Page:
Category

Architecture

Which Architect Is Winning The 3D Printing Rat Race?

The building site of the 3D Print Canal House

Architects and builders all over the world seem to be participating in a fictional rat race to build the very first 3D-printed house. In the past five years we’ve seen quite some drawings and models of 3D-printed architecture, but only few architects have the printers running until now. In this article we’ll compare five of the most prominent 3D-printing initiatives in the world to find out what 3D-printed architecture has in store for the coming years.

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Turning Street-Side Trash Into Nomadic Homes

Homeless Homes Project

The overload of dumped waste on the streets of Oakland has inspired Gregory Kloehn to create a series of tiny mobile houses. Created from all sorts of trash, the artist’s one-of-a-kind accommodations are meant to give the city’s homeless a modest accommodation. With the Homeless Homes Project, Kloehn wants to prove that building an own house is possible without money and with a lot of creativity.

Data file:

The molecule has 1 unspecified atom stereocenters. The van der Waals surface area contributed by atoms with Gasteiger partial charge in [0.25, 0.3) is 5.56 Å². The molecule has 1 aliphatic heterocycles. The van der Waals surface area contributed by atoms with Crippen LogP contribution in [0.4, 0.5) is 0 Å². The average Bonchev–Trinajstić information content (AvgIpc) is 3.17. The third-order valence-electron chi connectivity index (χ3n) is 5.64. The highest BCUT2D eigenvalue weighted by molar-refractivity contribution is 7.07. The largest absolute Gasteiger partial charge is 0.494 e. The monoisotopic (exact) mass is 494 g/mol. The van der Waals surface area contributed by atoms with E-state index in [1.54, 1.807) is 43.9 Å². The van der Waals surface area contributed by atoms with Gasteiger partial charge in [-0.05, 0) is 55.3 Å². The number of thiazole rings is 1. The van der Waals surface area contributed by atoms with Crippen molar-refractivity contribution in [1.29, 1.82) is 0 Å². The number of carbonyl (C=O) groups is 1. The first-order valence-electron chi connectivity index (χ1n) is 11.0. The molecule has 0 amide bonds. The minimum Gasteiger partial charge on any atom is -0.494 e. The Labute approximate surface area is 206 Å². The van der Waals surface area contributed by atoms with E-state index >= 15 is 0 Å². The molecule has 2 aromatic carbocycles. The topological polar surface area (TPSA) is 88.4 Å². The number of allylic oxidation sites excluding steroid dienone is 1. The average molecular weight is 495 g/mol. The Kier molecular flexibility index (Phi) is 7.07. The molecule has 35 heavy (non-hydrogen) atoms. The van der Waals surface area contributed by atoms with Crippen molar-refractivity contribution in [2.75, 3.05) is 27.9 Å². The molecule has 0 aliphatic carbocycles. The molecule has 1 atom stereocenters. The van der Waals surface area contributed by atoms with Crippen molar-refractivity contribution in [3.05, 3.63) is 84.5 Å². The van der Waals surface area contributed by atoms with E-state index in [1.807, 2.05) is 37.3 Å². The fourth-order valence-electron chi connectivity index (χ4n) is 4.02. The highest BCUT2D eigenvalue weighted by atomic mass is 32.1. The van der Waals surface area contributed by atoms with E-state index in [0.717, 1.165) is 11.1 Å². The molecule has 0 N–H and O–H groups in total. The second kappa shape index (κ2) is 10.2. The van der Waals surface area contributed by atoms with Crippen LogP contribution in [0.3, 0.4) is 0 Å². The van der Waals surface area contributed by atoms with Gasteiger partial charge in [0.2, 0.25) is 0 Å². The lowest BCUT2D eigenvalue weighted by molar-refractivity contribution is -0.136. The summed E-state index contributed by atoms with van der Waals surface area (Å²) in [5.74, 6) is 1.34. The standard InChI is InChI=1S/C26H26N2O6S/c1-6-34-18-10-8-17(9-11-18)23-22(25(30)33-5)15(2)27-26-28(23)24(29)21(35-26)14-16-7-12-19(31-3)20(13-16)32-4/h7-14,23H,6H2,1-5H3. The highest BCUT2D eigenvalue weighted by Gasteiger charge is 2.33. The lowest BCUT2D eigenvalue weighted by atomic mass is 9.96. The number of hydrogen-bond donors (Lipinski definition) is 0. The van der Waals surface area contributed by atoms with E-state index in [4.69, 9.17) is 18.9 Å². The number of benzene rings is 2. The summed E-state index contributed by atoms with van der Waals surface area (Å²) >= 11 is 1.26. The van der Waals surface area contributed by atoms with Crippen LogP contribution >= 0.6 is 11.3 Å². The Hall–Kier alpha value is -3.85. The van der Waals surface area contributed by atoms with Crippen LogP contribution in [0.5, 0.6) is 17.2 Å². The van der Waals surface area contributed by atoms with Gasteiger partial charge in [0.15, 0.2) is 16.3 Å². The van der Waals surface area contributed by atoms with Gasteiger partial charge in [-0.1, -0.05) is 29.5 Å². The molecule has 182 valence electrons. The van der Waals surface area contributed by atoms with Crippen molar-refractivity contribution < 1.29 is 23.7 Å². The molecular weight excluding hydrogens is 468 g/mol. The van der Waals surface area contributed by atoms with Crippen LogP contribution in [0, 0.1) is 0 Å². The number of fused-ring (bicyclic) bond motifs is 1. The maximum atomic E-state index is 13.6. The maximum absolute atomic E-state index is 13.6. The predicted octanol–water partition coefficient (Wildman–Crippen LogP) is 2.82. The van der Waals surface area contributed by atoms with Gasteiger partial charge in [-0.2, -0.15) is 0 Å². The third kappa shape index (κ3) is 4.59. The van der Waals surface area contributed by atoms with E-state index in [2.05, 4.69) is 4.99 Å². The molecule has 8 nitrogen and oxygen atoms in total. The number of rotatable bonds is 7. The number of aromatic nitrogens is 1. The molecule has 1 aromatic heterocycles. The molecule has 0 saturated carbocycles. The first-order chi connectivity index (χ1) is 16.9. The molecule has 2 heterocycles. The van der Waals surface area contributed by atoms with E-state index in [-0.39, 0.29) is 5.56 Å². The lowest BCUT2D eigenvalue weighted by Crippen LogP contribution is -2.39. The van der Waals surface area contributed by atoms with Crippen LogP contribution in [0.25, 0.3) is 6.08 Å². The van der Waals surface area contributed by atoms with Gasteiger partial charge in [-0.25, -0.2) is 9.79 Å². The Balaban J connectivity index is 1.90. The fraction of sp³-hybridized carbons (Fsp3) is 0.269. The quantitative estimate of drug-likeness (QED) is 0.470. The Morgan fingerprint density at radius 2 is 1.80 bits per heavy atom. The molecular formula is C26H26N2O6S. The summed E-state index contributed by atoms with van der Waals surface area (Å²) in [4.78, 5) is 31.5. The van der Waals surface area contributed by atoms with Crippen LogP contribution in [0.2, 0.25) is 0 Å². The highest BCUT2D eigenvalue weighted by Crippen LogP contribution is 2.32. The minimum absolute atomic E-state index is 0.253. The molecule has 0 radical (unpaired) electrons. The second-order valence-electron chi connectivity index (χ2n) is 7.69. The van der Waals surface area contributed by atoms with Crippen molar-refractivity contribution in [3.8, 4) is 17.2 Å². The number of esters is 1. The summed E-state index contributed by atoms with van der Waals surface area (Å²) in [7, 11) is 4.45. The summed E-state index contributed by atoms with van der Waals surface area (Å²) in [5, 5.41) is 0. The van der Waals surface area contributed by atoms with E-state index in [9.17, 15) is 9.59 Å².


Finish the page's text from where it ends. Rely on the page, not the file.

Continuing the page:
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  • The Architecture Of Peacekeeping

    The Nuclear Security Summit is the largest safety operation in Dutch history. Parts of The Hague have been turned into unaccessible security zones. — Photo #2 courtesy Denis Guzzo

    The Nuclear Security Summit (NSS) is the biggest safety operation in Dutch history. Almost 60 world leaders and over 5,000 delegation members are visiting The Hague, not to forget the 3,000 journalists that travel in their slipstream. Every day of the summit 13,000 police men have to control this temporary infiltration of diplomacy. An unaccessible, temporary city surrounded by fences, barriers, detours, cameras, and observations posts has occupied a large part of the usually quiet and peaceful city of The Hague, which is quite interesting in the context of pop-up urbanism.

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  • Cargotecture For Micro Lots

    Container house

    Brooklyn-based couple Michele Bertomen and David Boyle have built a one-family house out of shipping containers on a very small plot in their neighborhood Williamsburg. Using containers as a building material is not something particularly new, as cargotecture has taken a massive rise over the past years. This single-family house, however, takes it to the next level. It’s well-integrated in the existing urban context, looks good and brings in a solution for small plot-building.

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